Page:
I'd expect within 6-8 months an LS7 swap could be reasonably accomplished for 20K if you have the car already, and can do your own fabrication. Likely it could be done for less if you shop smart.
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Old 01-20-06, 12:29 PM   #12
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Quote:
Originally Posted by digitalsolo
If HP Tuners gets their 58 tooth reluctor conversion stuff working, an LS1/LS2 PCM could be used, along with that harness.
And If your aunt had a ***** she'd be your uncle.

When/if HP Tuners provides that support there will be a lot of happpy people.

Still, there's the tiny matter of the $13K asking price on the crate motor to scare people away.

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I'd expect within 6-8 months an LS7 swap could be reasonably accomplished for 20K if you have the car already, and can do your own fabrication. Likely it could be done for less if you shop smart.
$20K is probably a reasonable guesstimate. Maybe a few K more.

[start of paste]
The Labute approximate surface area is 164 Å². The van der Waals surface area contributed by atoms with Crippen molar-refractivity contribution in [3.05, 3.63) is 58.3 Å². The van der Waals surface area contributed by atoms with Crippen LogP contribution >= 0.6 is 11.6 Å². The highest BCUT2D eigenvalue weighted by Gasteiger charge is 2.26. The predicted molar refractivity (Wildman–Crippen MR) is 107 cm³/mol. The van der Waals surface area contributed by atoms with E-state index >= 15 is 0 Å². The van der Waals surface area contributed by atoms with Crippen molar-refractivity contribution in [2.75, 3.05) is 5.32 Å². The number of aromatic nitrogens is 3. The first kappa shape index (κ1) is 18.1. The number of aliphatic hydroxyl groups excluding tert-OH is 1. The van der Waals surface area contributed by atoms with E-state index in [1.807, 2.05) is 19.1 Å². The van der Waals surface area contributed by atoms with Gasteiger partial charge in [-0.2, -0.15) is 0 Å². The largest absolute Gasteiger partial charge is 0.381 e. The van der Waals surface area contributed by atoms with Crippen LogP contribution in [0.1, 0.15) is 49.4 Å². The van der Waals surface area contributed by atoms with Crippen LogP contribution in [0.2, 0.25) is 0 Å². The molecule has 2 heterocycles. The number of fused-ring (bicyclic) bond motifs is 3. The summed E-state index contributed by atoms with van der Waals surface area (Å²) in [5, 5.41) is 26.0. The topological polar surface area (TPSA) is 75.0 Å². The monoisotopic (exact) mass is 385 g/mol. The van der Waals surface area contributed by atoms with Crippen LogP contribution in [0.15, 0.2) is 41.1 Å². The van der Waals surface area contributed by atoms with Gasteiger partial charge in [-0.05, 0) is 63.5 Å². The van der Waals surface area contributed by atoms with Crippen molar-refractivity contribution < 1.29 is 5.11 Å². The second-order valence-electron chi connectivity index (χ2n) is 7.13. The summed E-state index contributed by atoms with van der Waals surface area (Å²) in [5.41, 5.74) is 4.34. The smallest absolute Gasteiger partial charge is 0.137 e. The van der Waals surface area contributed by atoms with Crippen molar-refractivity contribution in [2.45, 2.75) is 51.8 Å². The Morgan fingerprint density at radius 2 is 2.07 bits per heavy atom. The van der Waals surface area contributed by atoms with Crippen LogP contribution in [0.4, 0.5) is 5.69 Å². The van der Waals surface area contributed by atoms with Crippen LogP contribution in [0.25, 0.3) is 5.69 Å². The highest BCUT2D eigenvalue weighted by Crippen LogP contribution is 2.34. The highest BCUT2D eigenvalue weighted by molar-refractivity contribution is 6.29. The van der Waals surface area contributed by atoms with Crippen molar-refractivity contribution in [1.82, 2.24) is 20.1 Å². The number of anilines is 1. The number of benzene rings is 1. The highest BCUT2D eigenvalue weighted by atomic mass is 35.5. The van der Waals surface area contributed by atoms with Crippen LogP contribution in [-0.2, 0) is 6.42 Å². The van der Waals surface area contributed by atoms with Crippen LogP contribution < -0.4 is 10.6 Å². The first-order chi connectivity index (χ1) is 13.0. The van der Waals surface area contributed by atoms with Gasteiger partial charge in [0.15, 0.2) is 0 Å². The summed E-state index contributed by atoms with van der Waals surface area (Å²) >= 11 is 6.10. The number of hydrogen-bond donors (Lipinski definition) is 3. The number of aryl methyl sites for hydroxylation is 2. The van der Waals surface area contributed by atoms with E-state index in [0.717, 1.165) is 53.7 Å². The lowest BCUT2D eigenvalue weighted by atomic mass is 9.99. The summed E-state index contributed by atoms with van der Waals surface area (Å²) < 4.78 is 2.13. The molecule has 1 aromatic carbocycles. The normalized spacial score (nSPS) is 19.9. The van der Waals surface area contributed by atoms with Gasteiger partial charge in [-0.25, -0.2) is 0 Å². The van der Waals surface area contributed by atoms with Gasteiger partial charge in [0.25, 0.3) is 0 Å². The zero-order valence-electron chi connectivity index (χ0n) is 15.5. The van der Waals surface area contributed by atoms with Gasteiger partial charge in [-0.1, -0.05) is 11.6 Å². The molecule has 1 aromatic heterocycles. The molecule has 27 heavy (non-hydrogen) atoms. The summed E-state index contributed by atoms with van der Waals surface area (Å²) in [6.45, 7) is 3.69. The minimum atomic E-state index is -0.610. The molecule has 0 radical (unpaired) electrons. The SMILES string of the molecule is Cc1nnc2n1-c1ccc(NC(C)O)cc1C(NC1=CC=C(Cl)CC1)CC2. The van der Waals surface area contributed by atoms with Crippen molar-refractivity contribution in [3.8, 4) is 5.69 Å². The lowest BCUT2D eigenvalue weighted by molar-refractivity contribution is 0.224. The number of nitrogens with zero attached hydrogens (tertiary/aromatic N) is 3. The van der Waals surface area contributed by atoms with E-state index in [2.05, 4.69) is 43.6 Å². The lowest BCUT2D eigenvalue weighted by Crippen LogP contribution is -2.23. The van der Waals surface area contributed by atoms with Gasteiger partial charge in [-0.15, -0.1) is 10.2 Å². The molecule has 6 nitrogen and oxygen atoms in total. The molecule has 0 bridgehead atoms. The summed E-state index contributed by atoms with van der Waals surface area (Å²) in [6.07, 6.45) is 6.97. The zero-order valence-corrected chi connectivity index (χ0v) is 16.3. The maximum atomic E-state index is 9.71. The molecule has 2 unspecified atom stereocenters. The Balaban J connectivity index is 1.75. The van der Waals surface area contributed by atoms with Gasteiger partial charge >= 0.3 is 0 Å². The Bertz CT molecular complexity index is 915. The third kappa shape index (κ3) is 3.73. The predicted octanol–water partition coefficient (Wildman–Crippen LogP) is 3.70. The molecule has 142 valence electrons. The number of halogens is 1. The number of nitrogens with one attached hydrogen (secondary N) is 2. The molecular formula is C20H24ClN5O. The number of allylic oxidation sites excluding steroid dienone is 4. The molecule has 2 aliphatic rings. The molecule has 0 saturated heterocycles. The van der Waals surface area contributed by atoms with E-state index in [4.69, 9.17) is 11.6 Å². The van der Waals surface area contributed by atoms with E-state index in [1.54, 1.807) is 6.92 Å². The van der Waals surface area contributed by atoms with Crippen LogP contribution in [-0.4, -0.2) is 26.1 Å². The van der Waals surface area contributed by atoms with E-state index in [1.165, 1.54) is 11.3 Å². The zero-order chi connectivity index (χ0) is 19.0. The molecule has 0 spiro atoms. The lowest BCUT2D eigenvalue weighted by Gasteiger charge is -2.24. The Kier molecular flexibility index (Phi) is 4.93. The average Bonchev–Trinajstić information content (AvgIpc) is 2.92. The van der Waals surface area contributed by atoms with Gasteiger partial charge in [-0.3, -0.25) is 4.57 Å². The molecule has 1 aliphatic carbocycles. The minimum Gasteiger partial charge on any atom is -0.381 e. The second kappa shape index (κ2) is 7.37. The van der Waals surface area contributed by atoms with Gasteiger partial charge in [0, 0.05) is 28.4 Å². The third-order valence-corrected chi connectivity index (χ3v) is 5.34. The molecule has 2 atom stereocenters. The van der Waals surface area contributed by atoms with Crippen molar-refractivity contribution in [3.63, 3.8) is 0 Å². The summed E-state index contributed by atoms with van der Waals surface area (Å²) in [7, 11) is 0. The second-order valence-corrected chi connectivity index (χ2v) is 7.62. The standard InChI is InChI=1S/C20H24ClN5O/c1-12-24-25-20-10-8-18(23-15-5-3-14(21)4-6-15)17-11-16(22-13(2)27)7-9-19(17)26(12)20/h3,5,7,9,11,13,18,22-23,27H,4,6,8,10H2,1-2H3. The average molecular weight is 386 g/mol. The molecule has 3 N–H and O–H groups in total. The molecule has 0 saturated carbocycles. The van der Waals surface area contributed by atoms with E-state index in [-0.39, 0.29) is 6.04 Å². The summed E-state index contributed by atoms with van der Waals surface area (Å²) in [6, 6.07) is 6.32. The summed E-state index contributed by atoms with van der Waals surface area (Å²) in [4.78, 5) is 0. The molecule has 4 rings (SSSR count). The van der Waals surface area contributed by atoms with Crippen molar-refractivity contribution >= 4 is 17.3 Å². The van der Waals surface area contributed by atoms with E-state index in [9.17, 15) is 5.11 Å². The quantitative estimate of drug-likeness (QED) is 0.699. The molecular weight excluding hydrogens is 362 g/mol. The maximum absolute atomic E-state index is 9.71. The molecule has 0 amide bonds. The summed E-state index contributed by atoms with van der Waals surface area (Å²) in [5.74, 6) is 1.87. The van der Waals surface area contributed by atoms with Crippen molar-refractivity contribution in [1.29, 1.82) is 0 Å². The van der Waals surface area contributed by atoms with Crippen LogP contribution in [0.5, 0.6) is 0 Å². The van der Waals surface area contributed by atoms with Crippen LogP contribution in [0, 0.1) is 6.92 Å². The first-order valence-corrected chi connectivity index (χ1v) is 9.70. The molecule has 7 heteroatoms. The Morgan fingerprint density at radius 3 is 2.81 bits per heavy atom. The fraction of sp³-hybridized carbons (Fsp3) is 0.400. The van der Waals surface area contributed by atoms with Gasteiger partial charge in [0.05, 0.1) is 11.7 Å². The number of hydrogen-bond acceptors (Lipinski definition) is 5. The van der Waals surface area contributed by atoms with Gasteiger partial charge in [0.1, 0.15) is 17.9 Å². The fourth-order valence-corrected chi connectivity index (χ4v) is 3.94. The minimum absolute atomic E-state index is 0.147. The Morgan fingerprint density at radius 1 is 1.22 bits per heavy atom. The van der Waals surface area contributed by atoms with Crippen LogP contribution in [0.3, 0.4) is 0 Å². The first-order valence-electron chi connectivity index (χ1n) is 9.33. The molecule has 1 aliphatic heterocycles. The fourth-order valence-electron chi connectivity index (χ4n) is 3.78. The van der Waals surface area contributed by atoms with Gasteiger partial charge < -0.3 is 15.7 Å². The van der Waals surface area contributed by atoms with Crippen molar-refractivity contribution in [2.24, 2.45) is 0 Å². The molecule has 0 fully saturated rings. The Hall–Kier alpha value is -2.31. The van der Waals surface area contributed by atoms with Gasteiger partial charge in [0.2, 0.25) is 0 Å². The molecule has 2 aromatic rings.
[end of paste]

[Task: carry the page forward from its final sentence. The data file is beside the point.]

The oiling system will end up being a major hassle. Custom tank/reservoir and lines are an absolute requirement. The stock reservoir is too tall, an dthe stock lines are too short.

I'm not sure how you can "shop smart" on something custom like that. You likely won't have many choices for suppliers.
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Old 01-20-06, 02:02 PM   #13
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Anyone have a guess as to how much a short block LS7 would cost? What would be the pros/cons of a LS7 shortblock vs. a stroked LS2 427?
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Old 01-20-06, 02:32 PM   #14
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Anyone have a guess as to how much a short block LS7 would cost? What would be the pros/cons of a LS7 shortblock vs. a stroked LS2 427?
They're vaporware at this point. The only way to get an LS7 is to buy a crate motor, or pull one out of an 06 Z06.